Tuesday, September 18, 2012

Navy Federal 5K Redux (and 20 miler)

“I’m too tired to chew,” my friend Rohan said. His fork clanged onto the plate and he slid down in his chair.

“Shall I take your plate, sir?” the waiter asked. He balanced my plate in one hand, the one with lingering smears of chocolate chip left over from what used to be eggs and pancakes (the smears I couldn’t get up with my fork). With the other, he began to pick up Rohan’s.

“Whoa, whoa!” Ebo and I both said at the same time, leading with our forks.

Like vultures descending on carrion, I stabbed at the remaining sausage links while Ebo sopped up syrup with the waffle half left on Rohan’s plate. The waiter’s eyes widened, taking it all in as we took it all away.

“Now?” he said, eyebrows raised.

“Ok,” we said, mouths full, eyes inspecting the now empty plates for any last remnants.

That’s what 17 miles and a 5K will do to you.

Hours earlier, the sun began to peek up over the trees lining the W&OD trail. The three of us clicked along, Rohan and I running, Ebo acting as water Sherpa and official trip photographer (see above). I had high hopes for this run. I tried to mimic last year’s performance when my wife rode alongside me and the miles seemed to slip easily by. I switched into faster gears with ease and had plenty left in the tank to complete the “fast finish” portion of that 20-miler by running strong to a top 5 finish in a local 5K.

History, sadly, did not repeat itself. Ebo and Rohan chatted easily through the first four miles, while a storm raged in my head and I tried desperately to weather its passing by focusing on my form and assuring myself that if I could just make it to four miles, the switch would flip and I’d be fine the rest of the run. Rather than, you know, focusing on the 17 odd miles left.

At about 3.5 miles in, Rohan looked over at me. “How’re you feeling?”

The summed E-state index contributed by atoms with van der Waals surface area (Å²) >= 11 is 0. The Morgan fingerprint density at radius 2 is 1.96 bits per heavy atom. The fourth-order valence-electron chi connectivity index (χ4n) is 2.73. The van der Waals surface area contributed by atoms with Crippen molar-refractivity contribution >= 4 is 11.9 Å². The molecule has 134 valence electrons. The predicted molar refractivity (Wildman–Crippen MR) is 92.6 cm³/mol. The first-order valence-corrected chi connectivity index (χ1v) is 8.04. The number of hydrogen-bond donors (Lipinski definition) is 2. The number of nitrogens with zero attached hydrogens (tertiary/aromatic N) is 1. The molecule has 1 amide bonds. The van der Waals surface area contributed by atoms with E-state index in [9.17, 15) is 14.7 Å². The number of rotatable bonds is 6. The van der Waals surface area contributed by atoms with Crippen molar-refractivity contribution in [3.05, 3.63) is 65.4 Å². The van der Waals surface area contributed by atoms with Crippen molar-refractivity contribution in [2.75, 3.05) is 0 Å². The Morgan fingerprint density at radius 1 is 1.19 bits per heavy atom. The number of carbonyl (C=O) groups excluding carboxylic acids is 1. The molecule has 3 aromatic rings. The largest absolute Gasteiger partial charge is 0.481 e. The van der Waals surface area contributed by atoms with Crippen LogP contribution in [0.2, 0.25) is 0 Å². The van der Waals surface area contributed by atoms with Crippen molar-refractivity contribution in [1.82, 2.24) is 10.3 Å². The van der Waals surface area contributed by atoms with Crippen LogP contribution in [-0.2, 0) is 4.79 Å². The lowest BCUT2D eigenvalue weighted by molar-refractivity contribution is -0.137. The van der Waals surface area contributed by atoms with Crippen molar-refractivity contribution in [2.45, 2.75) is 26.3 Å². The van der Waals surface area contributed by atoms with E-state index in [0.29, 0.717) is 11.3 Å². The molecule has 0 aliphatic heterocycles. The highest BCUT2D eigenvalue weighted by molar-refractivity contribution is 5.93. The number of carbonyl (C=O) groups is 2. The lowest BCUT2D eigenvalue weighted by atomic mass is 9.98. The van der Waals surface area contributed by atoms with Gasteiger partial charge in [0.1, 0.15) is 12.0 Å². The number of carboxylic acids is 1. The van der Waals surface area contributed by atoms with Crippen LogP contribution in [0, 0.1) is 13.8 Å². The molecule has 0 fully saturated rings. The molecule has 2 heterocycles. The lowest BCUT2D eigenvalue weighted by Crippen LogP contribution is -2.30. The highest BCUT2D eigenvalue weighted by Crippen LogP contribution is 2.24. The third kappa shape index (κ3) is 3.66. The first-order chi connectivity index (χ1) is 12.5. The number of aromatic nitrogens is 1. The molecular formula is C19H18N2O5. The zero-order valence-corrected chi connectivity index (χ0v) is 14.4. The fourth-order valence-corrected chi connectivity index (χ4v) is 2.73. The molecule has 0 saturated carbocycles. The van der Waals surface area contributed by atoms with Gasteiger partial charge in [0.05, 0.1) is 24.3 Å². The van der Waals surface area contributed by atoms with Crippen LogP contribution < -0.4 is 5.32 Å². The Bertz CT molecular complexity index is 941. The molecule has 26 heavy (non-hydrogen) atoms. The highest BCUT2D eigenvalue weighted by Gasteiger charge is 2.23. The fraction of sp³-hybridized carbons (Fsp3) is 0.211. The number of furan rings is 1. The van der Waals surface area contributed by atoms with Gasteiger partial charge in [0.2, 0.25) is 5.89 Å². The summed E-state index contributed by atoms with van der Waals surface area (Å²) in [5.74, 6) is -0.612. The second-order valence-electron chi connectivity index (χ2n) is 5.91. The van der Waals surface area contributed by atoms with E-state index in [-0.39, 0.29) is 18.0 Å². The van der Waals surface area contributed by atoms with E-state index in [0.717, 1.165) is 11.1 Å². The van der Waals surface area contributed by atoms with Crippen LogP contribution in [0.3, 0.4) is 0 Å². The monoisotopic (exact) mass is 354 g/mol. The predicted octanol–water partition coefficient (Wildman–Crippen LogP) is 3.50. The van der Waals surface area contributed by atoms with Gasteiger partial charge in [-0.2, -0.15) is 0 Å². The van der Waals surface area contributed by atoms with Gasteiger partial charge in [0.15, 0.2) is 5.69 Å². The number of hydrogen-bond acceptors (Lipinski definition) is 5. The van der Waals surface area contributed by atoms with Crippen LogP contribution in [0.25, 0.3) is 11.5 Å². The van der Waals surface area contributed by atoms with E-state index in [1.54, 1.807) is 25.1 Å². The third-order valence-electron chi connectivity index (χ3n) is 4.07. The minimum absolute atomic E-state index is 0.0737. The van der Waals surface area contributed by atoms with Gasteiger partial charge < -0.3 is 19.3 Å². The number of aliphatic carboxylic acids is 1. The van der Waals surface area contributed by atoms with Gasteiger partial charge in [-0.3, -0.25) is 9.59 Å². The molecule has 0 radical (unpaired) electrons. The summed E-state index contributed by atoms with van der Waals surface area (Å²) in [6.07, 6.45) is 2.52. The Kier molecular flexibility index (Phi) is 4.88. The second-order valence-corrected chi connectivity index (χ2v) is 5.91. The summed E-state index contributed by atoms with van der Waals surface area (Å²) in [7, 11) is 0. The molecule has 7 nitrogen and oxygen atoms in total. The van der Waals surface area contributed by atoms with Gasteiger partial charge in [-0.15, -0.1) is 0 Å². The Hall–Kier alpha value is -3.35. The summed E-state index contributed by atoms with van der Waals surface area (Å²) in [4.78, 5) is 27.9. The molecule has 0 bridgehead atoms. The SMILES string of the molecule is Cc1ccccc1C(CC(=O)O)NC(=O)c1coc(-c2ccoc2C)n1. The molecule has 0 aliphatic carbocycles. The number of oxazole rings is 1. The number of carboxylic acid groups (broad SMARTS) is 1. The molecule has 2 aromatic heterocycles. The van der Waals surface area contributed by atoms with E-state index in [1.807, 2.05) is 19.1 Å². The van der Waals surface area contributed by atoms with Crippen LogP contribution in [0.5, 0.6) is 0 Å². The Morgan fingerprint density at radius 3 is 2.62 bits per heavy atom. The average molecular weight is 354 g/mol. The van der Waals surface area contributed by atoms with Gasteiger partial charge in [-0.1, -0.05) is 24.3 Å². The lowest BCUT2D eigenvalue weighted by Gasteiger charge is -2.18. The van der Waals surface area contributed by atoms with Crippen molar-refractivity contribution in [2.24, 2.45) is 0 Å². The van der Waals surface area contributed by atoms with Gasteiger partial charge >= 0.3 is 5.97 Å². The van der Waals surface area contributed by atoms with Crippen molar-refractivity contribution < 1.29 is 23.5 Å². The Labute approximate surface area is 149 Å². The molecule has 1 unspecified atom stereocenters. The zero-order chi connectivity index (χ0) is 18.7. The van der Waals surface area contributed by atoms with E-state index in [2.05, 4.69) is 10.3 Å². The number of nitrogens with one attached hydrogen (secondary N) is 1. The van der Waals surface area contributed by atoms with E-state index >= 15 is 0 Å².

“Shitty,” I breathed.
“I thought so, you’re pretty quiet.”
“I’ll be. Ok.” I hope.

But lo and behold, at four miles, the clouds cleared and the pace dropped. We ran mostly in silence, not because, we hurt, but because we were in the flow. We hit the turnaround point with an hour and twenty minutes to spare before the gun went off for the 5K.

In that blissful stretch where the miles flipped like calendar pages, I hadn’t accounted for the fact that a lot of it had been on a gradual decline. So as we turned to make our way back to the car, the path inclined ahead of us and we climbed. And climbed. And climbed.

Normally, I thrive on the uphills. It’s here that I shorten my stride, tap into the turnover drills, churn up those hills, and make moves in races. I had no reason to think otherwise that morning except that when we hit the uphills, all the power had gone from my legs. If you'll excuse the Star Wars reference, it's like I was the Millenium Falcon trying to make the jump to light speed but the Empire had dismantled it without my knowing. My legs felt totally sapped of energy and they had no pop or kickback off the ground. I felt hungry, tired, and just wanted to curl up on the side of the trail and fall asleep.

With just under three miles left, I sent Rohan ahead of me and grinded out the remaining miles, trying to block out the fact that I still had a 5K to run once we got back to the car.

Mercifully, I reached the car with 17 minutes to spare. I downed a gel and started doing some butt kicks, high knees, and hamstring swings to trick my legs into waking up. Each step seemed to pull on my calves.

Ebo switched out of his bike gear and Rohan and I looked on one another with near dead eyes, both seeking the strength to run this 5K, knowing how bad it would hurt.

When the gun went off, we bolted from the line. The pack thinned quickly. I found a steady rhythm and tried to lock in, not looking at my watch, but rather running by feel. When I hit the first mile marker, the timer called out 6:03 and I balked wondering where the hell that came from.

I locked in on Rohan’s back and let him carry me the rest of the way. The second mile went by in a blur, and soon I charged for the finish. With a half mile to go, I knew a downhill finish waited for me so I fought off one last runner and made for home, wanting (needing) a strong finish to salvage my confidence. I crossed the line in 19:12 and found Rohan. We ambled to the food station and began eating in line as we grabbed apples and bananas. Then, we collapsed into chairs to relish a morning hard earned.

Not long after, a primal roar came from the finish line and we saw Ebo howling across the line, high fiving the runners around him. The three of us padded back to the car, Ebo to celebrate a near PR, Rohan having run farther than he ever had in one jaunt, and me, well, for survival. It was one for the rolodex. And one to forget.

Even the bad ones go down a little easier when there are pancakes and eggs waiting at the end.

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